Experimental animator Suzie Templeton’s mantlepiece is groaning with awards, including a Bafta and an Oscar. It’s quite an achievement in a trade that can be rather solitary and obsessive, says Nick Smurthwaite
A film about an elderly man in love with a giant cabbage is unlikely to set the high street box office alight, yet in the weird world of experimental animation, Suzie Templeton’s 1999 graduation film Stanley scooped 12 international awards.
Two years later, after graduating from the animation course at London’s Royal College of Art, she made Dog and cleaned up yet again on the animation festivals circuit, notably landing a British Academy of Film and Television Arts award for best animated short.
Now Templeton’s latest film, a 30-minute animated version of Sergei Prokofiev’s Peter and the Wolf, has bought the former English teacher to the pinnacle of international recognition by winning an Academy Award, more commonly known as an Oscar.
All three films employ the stop-motion method of animation, made famous by Nick Park and his creations, Wallace and Gromit. The difference is that Templeton’s approach to her subjects, certainly in her two graduate films, is grittier and more grown-up.
A late developer, Templeton didn’t even start to watch animation until she was in her twenties, and enrolled at the Surrey Institute of Art and Design at 28, having spent a number of years teaching English at a women’s refuge and orphanage in India. She then moved to the RCA’s highly respected animation course, where she made the unrelentingly bleak yet compelling Dog, about the relationship between a man and his young son after the boy’s mother has died. While at the RCA she had the opportunity of working with established masters of British animation such as Phil Molloy, Ruth Lingford and Tim Webb.
Templeton says one of the things that attracted her to animation as a form was its solitary nature. ‘I used to be quite shy and seeing someone like Molloy producing amazing work entirely on his own appealed to me. I couldn’t see myself working with a huge team of creatives.’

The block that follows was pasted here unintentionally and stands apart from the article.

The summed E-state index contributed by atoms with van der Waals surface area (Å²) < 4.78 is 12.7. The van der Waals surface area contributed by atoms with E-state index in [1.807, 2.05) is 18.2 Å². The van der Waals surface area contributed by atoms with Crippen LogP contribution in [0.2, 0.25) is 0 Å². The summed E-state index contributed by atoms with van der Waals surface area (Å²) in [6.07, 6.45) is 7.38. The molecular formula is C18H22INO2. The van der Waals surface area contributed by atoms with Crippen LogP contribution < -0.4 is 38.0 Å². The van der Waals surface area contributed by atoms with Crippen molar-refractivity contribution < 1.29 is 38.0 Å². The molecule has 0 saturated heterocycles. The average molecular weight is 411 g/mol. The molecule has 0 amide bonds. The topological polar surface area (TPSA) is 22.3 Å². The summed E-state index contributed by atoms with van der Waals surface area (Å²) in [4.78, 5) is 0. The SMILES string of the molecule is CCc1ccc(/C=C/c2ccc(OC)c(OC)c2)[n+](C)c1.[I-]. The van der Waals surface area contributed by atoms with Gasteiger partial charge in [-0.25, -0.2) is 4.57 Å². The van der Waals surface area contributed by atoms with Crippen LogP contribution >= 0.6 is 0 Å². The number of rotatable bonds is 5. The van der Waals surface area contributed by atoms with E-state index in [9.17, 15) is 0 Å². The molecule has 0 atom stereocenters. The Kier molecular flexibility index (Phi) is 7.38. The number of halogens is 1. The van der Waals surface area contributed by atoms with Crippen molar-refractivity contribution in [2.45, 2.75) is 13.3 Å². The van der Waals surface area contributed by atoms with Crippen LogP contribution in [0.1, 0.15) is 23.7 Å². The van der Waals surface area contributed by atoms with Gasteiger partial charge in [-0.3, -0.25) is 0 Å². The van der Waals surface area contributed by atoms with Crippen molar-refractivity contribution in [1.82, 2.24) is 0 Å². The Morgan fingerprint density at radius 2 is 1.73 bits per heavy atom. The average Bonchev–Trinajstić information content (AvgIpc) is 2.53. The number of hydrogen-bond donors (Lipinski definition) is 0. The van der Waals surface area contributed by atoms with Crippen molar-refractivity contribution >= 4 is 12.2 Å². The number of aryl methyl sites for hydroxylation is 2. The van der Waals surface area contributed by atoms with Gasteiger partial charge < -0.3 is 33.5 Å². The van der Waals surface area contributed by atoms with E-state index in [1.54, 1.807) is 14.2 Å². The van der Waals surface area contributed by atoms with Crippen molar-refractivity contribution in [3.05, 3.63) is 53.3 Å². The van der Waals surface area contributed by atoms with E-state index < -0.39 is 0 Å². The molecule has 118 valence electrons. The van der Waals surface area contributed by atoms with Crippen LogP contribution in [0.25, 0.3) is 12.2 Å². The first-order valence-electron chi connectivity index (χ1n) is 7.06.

However, her shyness did not stand in the way of taking on Peter and the Wolf for Breakthru Films, a particularly ambitious project compared to what she had done before. It required her to work with 200 people, many of them non-English-speaking Europeans, in a Polish studio over a five-year period.
Two years of that were spent working on the script and storyline. ‘I found it really difficult working to Prokofiev’s music. Every phrase of the music inspired the storyline, the characters and their emotions. Prokofiev’s story is quite sketchy, it’s the music that tells the story. I had to fill in the gaps.’ So Templeton made a rough storyboard on Post-It notes – ‘they’re easier to swap around’ – and then translated that into three-dimensional animatic form on the computer, which took another year.
What was the most difficult thing about working on her first professional commission? ‘The biggest learning curve for me was making decisions ahead of time, rather than making them as you go along. I used to work in a very organic way, but you can’t afford to do that on a big project. Sometimes you just don’t feel ready to make a decision, but you have to force yourself because other people are depending on you,’ she says.
‘I felt I was over-reaching myself all the time. I was reaching for the stars on a very limited budget, but I had a brilliant talent base, including a Polish model-maker who didn’t speak any English. Luckily, we had a brilliant translator who was a director herself and so understood where we were coming from.’
One of the great challenges of animation is its obsessive and protracted nature. One Russian animator greatly admired by Templeton has been working on the same film for 30 years. ‘You have to have a clear vision of what you want and be absolutely sure you’ve chosen the right project to sustain a high level of commitment. If the subject matter is shallow it might undermine the whole thing. It has to work on all levels.’
Templeton recently moved from London to Amsterdam to be with her partner, and she is still busy promoting Peter and the Wolf. She knows that her next project will be a short based on Lauren Child’s children’s book, That Pesky Rat. After that, she is hoping to immerse herself in a full-length stop-motion feature, although she declines to reveal the subject or the possible backer.
The problem for independent animators is raising enough money to keep the project going and provide some acceptable level of subsistence for the creative team. ‘I don’t know anyone who works in animation who is reasonably well off, let alone rich,’ says Templeton. ‘I still haven’t worked out how to convert the love and energy and creativity you put into these films into hard cash. You do it because you love it.’